# Synopsis: Attoseconds for all

An advance in attosecond pulse generation will make it easier to produce a single pulse.

Attosecond physics is a burgeoning field in which researchers use ultrashort optical pulses to excite atoms and molecules and follow the electron dynamics. Driving atoms with longer-duration pulse sequences can generate trains of attosecond pulses, but what workers in this field really need are isolated attosecond pulses. However, the technologies for slicing out single pulses can be complex and difficult to implement. Now, Ximao Feng and colleagues at Kansas State University, US, report in Physical Review Letters a relatively straightforward procedure for producing single pulses as short as $148$ attoseconds.

Existing methods to pick a single pulse from a pulse train, a technique called “gating,” rely on controlling the light’s amplitude or polarization. Feng et al. have improved upon previous efforts in which two-color gating (interference of the driving laser frequency plus its second harmonic) and polarization gating (two counterrotating circularly polarized pulses that only drive attosecond pulse generation when they form a linear polarization) create a single pulse. The downside of these methods was that they put stringent limits on how long the driving pulses could be. By using elliptically polarized pulses, Feng et al. have been able to relax the requirements so that longer driving pulses, which are much easier to create in the lab, can be used. Moreover, the generated ultrashort pulses can have much higher energies, placing them in the realm of strongly nonlinear attosecond physics. – David Voss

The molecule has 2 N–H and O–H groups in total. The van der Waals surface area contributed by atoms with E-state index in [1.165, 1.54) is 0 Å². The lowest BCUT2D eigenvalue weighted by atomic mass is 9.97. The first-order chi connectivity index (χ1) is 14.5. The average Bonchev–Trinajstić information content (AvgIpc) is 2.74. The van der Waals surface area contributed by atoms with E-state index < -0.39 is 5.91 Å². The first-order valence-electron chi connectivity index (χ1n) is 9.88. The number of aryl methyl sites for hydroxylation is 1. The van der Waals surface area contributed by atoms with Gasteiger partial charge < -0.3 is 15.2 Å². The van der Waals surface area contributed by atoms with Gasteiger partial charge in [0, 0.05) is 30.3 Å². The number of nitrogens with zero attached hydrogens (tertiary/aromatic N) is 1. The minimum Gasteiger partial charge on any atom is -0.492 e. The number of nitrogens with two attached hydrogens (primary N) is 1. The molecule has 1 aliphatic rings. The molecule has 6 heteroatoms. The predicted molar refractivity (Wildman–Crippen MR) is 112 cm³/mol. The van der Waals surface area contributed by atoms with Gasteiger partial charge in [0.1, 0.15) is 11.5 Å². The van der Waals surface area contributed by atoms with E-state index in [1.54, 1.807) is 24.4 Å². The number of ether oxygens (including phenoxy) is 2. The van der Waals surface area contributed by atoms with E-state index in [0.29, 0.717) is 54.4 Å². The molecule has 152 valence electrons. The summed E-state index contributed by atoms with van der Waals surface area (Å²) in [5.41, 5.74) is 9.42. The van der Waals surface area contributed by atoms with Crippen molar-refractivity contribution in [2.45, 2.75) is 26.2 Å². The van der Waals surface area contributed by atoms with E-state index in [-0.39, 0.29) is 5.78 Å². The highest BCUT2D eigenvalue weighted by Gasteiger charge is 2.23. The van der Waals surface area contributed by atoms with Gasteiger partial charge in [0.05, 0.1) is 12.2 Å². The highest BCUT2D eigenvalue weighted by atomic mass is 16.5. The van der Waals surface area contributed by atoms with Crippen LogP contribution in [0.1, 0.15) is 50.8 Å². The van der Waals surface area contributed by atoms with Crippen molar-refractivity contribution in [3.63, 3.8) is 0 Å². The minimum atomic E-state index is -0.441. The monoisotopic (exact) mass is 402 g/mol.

More Features »

### Announcements

More Announcements »

Optics

## Previous Synopsis

Atomic and Molecular Physics

## Next Synopsis

Materials Science

## Related Articles

Optics

### Synopsis: A Neat Way to Slow Down Light

A new technique slows down light in a crystal by simply shining a laser on it and varying an applied voltage. Read More »

Optics

### Focus: Reversing Light Scattering with a Handful of Photons

When a beam of light is sent through a nearly opaque material, the scattered light that emerges can be unscrambled even with relatively few photons detected. Read More »

Optics

### Focus: Atomic Impersonator

Calculations show that a carefully engineered laser pulse can induce an atom to emit light as if it were a different atom. Read More »